Syrian President Bashar Assad has refused any security co-operation with Western nations or the reopening of their embassies until they cut ties with opposition and insurgent groups.
Shortly after he gave his speech, a shell hit the first international fair in the country since the war began six years ago, killing and wounding several people.
Mr Assad's defiant comments come at a time when his troops and pro-Iranian militiamen are gaining ground across the country under the cover of Russian airstrikes.
Many countries have ceased calling for him to step down.
Speaking before dozens of Syrian diplomats in Damascus, Mr Assad praised Russia, Iran, China and Lebanon's Hezbollah for supporting his government during the conflict.
He said Syria will look east when it comes to political, economic and cultural relations.
"The direct support of our friends, politically, economically and militarily, made our advance on the ground greater and the losses of war less.
"Therefore, they are our partners in these achievements on the road to crush terrorism," Mr Assad said.
"Let's be clear. There will be no security co-operation nor opening of embassies or even a role for some countries that say that they want to play a role in ending the crisis in Syria before they clearly and frankly cut their relations with terrorism.
"At that point maybe we can speak about opening embassies."
The Syrian crisis began in March 2011 with a peaceful uprising against Mr Assad's government, later escalating into a fully-fledged civil war after a brutal government crackdown and the rise of an armed insurgency.
The conflict has since killed an estimated 400,000 people and displaced half the country's population.
In the early years of the conflict, many Western and Arab countries called on Mr Assad to step down, and both the US and the European Union have imposed sanctions on his government.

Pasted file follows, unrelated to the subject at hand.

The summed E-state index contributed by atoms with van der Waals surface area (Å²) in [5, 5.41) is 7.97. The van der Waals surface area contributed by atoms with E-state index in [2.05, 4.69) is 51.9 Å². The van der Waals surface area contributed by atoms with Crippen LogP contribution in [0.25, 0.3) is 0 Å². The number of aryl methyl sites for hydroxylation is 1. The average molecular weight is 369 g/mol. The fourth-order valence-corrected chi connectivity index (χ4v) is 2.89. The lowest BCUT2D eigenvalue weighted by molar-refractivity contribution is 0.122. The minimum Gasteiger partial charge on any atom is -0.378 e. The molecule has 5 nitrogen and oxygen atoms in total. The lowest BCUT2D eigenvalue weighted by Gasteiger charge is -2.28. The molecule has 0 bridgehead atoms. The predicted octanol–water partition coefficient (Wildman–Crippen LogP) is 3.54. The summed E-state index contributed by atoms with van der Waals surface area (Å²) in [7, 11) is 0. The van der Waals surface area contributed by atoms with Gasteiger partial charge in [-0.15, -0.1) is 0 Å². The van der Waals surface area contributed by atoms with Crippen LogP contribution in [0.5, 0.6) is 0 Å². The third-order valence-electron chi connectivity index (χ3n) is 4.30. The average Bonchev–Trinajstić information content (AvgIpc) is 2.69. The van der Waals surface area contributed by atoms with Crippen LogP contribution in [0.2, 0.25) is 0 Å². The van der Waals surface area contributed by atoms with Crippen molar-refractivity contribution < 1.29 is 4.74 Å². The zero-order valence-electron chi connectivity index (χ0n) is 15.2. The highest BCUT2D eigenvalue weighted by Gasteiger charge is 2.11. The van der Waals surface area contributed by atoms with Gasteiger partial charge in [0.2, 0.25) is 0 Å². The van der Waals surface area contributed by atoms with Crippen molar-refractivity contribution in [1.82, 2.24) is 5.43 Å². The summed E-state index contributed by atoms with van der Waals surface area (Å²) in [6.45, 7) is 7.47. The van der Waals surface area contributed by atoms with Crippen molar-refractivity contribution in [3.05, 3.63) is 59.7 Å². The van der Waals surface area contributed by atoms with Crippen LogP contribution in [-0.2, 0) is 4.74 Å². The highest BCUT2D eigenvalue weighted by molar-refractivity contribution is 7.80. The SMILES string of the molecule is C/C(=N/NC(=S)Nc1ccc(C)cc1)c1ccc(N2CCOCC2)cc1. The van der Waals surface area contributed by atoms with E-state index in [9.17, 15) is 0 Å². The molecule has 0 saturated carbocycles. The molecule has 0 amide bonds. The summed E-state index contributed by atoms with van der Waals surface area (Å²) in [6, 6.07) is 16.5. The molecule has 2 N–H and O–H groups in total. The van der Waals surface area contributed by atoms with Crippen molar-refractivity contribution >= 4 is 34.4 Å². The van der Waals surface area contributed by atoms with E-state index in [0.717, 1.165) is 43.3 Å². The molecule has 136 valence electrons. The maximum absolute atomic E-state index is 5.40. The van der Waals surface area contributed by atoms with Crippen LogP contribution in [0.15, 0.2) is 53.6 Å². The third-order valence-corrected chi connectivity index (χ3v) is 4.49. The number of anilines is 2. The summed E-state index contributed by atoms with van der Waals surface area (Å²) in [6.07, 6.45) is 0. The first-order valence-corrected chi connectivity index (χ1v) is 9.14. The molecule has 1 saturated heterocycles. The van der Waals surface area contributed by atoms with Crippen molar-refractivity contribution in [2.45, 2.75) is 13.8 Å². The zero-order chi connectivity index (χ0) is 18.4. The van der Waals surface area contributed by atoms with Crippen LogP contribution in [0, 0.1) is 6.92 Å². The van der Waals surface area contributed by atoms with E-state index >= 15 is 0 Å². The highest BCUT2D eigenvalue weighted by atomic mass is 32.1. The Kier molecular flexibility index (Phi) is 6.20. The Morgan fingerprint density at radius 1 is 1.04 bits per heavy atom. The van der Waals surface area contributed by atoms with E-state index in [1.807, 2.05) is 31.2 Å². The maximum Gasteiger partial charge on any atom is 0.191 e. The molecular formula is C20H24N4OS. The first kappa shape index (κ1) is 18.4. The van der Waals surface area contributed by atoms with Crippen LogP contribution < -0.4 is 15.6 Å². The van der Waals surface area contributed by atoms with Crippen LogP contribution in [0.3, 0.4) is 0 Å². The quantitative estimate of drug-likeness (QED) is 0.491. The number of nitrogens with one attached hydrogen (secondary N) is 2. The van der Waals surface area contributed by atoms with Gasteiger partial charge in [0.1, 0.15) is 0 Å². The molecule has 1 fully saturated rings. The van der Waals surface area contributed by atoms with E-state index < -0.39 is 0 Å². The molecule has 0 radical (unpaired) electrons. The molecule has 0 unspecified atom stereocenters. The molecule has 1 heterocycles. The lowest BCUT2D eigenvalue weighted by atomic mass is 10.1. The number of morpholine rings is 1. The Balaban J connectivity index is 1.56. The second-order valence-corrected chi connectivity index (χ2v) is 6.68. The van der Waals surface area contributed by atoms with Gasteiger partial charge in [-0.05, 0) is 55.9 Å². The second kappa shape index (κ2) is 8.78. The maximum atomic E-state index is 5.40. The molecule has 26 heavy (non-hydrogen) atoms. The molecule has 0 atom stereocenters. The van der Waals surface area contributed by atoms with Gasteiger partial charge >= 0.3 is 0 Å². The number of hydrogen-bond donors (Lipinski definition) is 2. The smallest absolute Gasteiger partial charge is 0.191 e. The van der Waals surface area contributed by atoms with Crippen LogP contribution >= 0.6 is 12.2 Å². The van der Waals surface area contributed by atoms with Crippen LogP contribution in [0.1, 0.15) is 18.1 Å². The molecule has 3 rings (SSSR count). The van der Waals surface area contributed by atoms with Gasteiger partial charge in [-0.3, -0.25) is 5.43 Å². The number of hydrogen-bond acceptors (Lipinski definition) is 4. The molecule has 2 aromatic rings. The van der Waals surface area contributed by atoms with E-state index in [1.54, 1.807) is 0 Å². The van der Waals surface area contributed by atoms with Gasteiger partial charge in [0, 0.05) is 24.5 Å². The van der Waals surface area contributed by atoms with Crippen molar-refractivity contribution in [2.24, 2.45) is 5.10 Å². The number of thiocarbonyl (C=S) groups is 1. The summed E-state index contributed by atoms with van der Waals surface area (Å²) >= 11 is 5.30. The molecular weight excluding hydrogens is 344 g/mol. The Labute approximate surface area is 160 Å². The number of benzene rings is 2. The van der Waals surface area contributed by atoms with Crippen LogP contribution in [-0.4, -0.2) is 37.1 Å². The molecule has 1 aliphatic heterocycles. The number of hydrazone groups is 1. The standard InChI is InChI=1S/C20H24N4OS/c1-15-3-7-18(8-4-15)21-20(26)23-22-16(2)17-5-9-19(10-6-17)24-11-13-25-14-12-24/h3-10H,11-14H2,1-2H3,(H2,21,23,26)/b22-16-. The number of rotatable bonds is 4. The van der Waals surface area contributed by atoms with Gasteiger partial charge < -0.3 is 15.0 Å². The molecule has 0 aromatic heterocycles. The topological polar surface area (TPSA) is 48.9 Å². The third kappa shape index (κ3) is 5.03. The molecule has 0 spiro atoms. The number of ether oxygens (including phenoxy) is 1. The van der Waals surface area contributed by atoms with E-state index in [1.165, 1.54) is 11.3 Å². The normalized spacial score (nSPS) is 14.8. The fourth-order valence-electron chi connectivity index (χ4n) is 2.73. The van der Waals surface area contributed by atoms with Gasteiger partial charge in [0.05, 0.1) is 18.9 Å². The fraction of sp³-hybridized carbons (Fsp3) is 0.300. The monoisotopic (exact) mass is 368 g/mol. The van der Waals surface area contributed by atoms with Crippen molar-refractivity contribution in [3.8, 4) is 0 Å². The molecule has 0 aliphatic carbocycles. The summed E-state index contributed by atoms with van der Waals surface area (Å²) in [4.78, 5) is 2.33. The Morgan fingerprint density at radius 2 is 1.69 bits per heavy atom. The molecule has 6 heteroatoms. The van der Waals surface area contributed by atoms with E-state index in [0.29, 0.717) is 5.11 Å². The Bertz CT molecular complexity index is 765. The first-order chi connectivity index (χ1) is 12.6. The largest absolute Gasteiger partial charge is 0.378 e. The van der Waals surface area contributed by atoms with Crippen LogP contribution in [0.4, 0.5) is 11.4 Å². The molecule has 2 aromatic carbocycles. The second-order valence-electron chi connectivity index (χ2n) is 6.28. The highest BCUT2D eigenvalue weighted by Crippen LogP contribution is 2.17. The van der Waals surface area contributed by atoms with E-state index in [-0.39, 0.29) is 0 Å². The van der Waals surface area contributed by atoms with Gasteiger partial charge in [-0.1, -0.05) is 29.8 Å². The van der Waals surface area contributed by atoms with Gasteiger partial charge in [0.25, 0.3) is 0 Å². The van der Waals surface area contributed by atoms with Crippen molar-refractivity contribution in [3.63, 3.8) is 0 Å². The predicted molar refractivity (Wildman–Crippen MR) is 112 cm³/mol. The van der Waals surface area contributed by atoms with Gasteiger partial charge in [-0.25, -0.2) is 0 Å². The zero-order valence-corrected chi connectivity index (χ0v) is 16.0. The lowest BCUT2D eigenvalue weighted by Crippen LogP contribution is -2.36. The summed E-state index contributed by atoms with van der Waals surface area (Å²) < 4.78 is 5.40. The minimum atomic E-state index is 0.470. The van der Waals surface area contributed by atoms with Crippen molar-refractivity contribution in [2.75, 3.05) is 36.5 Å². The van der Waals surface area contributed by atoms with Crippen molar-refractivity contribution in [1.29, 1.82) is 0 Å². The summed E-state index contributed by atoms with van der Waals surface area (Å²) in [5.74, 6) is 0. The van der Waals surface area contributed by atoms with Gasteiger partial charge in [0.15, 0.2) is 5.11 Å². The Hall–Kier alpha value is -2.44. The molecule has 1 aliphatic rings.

Several Arab and Western countries also withdrew their diplomats from Damascus.
But after the Islamic State group declared a caliphate in large parts of Syria and Iraq, the international focus turned to crushing the extremists, who have planned attacks around the world that killed and wounded hundreds of people.
The Syrian president said his country's economy is turning to growth again "at a very slow pace, although we are under an almost complete embargo".
Mr Assad said that hardly a week passes without an attack in the West, referring to assaults carried out by IS supporters.
"These facts are what forced them (the West) to change their stance," he said.
He welcomed recent deals to de-escalate violence in Syria, but vowed not to give the opposition in politics what it failed to gain through arms.
The de-escalation zones in central, northern and southern Syria were proposed in a plan approved in May by Russia, Turkey and Iran in the Kazakh capital Astana.
The plan included a cessation of hostilities, a halt to Syrian government air raids over designated areas, and provisions for humanitarian aid access.
Despite that deal, Mr Assad said Syrians do not trust Turkish President Recep Tayyip Erdogan and that the Syrian leader does not consider him to be a guarantor.
Mr Erdogan's government is a main backer of Syrian rebels, and sent troops into Syria a year ago to battle IS and to halt the advance of Kurdish forces.
Those troops, and allied Syrian forces, now control a stretch of Syrian territory along the border.
"Any Turkish citizen who is in Syria without permission from the Syrian government will be considered an occupier," Mr Assad said.